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Why can't I call react method with Organic argument? The generic type ot the reference <? extends Organic> says that the generic type of the instantiation can be either a Organic, or a subtype of Organic.
Is because the compiler doesn't know this instantiation generic type until runtime type an so, it does not bind any value to its generic criteria?
It is because the compiler is designed in the way that react (E e) cannot accept any parameter type except null.
Try compound.react(null). It only takes null without compilation error.
The compiler is designed with this rule that you cannot pass a wildcard type object (eg <? extend Organic> ) as any parameter of generic type ( eg E e).
The compiler won't know what exactly you will pass to react. It can be Organic, Aliphatic or Hexane. Can you do this Hexane h = new Aliphatic()? No, it won't compile.
Suppose you have this code:
All I want to emphasize is that the compiler is designed in this way to prevent programmers from assigning an object to a wrong type.
If you have an object of some generic type with a type parameter T instantiated with a ? extends X wildcard then you can't call methods on the object that take parameters of type T because the compiler can't guarantee type safety. However you can call methods that return T (and assign the return value to a variable of type X). In your specific example it looks like this should be safe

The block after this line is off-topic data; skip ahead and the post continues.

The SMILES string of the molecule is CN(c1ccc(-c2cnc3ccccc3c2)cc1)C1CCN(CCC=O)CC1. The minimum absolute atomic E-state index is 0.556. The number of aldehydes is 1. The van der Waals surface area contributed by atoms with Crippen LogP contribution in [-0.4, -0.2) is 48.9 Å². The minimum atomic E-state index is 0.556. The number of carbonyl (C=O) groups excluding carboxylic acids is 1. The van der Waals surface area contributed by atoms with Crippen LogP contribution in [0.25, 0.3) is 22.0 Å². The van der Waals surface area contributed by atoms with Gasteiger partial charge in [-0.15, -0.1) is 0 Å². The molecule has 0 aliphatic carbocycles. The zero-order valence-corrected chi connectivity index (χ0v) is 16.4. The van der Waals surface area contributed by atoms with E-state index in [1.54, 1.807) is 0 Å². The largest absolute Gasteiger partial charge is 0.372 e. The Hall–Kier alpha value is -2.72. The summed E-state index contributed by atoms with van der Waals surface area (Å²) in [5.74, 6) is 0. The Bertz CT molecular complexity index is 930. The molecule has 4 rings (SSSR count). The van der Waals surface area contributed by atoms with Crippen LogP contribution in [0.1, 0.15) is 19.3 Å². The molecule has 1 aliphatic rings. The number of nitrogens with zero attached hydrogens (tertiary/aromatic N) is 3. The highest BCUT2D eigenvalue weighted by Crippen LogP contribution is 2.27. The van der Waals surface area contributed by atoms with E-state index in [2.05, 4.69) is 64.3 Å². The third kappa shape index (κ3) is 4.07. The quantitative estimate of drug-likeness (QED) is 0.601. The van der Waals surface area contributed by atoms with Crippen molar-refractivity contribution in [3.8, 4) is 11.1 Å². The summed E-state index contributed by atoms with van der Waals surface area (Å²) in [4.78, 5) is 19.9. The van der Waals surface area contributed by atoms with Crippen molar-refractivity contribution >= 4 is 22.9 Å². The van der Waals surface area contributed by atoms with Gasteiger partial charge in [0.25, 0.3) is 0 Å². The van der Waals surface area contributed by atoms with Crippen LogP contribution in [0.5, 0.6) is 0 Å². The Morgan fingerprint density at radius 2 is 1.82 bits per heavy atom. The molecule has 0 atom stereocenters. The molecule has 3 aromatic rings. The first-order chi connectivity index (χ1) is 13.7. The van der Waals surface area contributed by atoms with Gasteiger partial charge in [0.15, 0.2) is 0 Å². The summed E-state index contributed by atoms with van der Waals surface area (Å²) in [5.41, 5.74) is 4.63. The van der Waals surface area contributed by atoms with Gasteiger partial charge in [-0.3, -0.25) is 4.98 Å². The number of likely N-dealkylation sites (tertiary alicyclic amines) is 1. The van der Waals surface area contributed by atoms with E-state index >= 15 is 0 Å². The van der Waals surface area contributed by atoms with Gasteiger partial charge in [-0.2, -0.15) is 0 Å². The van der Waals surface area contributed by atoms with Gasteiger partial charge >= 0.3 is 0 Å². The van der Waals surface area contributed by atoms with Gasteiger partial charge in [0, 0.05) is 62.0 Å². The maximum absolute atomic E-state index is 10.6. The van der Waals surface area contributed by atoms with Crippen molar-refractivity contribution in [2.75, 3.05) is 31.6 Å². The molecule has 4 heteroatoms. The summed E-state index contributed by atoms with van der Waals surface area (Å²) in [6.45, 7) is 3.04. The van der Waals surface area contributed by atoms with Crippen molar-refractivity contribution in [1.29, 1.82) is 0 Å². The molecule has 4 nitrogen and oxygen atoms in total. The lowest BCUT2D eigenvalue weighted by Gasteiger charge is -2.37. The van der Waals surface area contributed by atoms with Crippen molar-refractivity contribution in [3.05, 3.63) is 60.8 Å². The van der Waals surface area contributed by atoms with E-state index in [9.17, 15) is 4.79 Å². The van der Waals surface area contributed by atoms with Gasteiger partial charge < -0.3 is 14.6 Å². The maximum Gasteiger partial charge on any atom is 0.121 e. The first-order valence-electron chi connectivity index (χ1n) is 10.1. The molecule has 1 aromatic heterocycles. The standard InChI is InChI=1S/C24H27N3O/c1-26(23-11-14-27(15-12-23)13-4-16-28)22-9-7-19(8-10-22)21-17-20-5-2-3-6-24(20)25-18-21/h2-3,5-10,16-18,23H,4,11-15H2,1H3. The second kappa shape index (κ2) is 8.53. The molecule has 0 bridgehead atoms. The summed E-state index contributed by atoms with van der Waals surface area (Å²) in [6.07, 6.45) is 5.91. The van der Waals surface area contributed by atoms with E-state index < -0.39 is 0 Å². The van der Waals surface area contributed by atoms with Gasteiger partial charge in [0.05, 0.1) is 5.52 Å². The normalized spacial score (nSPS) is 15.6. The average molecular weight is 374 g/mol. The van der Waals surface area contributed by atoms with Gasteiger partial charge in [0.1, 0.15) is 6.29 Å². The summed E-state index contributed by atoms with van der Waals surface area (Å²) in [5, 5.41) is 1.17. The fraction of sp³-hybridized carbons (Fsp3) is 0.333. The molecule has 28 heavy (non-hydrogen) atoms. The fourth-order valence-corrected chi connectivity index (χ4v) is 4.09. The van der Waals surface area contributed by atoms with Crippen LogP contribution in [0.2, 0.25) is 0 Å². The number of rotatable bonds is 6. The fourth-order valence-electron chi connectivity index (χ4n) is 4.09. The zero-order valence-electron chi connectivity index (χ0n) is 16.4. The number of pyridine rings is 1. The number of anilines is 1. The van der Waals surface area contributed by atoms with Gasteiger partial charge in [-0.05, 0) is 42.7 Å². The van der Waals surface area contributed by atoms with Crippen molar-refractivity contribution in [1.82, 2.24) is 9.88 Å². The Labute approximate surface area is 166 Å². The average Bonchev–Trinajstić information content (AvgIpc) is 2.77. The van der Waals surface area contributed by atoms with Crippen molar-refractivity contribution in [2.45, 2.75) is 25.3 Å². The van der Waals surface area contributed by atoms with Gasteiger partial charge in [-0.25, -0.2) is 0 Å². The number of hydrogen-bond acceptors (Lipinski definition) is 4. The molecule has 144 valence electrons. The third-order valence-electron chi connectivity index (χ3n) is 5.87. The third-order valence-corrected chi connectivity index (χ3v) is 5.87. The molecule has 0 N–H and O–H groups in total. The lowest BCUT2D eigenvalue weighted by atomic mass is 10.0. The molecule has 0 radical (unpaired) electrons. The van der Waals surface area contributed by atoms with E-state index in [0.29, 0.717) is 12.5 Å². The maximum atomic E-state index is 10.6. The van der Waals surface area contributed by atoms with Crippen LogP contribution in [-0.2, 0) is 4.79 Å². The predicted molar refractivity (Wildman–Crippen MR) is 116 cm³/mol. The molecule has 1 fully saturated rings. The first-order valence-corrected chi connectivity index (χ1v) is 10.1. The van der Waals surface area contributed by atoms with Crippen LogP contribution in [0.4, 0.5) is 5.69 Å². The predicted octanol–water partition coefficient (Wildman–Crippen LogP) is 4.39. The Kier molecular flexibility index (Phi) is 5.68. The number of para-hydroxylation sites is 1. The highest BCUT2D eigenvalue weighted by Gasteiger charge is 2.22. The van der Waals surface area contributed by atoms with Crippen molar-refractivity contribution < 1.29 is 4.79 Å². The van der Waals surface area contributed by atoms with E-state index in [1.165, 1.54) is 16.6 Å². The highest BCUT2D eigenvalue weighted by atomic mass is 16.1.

but remember that the compiler has to match the react call based on the declaration type <? extends Organic>, it can't rely on what you've assigned on the right hand side. If the compiler allowed this then it would also have to allow
which is clearly not correct - it's exactly the same situation as
(all this is aside from the fact that since Organic is generic you need to say Organic<? extends Organic<?>> or similar rather than just Organic<? extends Organic>)
The WildCardCollection class is not a generic type.
But you can define a generic method inside any class of any type on-the-fly.
Your WildCardCollection is not bounded to any generica type, only myMethod does.
The myMethod says it can accept any Items type. T is only limited to this myMethod locally. The compiler does not care what type of parameter is passed to myMethod as long as that parameter is Item type.
Suppose you have this code:
The compiler prevents you from passing any Item or SubItem to myMethod because it doesn't know what T is actually bounded to during compile-time.
Inside the myMethod, can you do this?
No. Because the compiler bounds the WildCardCollection's T to myMethod's T. But the compiler won't know what exactly T is during compile-time. So, the compiler is designed in the way to prevent you from passing any generic T parameter to any method.